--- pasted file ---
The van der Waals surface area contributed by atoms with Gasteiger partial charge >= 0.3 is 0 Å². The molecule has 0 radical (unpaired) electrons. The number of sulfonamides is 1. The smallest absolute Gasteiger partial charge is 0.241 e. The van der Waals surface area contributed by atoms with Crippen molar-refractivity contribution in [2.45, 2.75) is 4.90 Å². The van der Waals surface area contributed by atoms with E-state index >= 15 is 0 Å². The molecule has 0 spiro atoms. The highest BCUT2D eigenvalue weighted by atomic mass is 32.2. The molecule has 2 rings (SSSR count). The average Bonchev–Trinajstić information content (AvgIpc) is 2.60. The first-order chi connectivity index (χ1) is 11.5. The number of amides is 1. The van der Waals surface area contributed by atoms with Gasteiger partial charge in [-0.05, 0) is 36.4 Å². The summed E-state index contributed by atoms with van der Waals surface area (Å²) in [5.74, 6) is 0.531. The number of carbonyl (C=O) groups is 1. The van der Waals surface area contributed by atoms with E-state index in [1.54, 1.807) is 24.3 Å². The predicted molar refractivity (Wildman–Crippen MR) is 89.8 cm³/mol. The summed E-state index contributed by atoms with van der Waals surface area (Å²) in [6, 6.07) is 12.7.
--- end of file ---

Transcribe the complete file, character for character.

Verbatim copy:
The van der Waals surface area contributed by atoms with Gasteiger partial charge >= 0.3 is 0 Å². The molecule has 0 radical (unpaired) electrons. The number of sulfonamides is 1. The smallest absolute Gasteiger partial charge is 0.241 e. The van der Waals surface area contributed by atoms with Crippen molar-refractivity contribution in [2.45, 2.75) is 4.90 Å². The van der Waals surface area contributed by atoms with E-state index >= 15 is 0 Å². The molecule has 0 spiro atoms. The highest BCUT2D eigenvalue weighted by atomic mass is 32.2. The molecule has 2 rings (SSSR count). The average Bonchev–Trinajstić information content (AvgIpc) is 2.60. The first-order chi connectivity index (χ1) is 11.5. The number of amides is 1. The van der Waals surface area contributed by atoms with Gasteiger partial charge in [-0.05, 0) is 36.4 Å². The summed E-state index contributed by atoms with van der Waals surface area (Å²) in [5.74, 6) is 0.531. The number of carbonyl (C=O) groups is 1. The van der Waals surface area contributed by atoms with E-state index in [1.54, 1.807) is 24.3 Å². The predicted molar refractivity (Wildman–Crippen MR) is 89.8 cm³/mol. The summed E-state index contributed by atoms with van der Waals surface area (Å²) in [6, 6.07) is 12.7.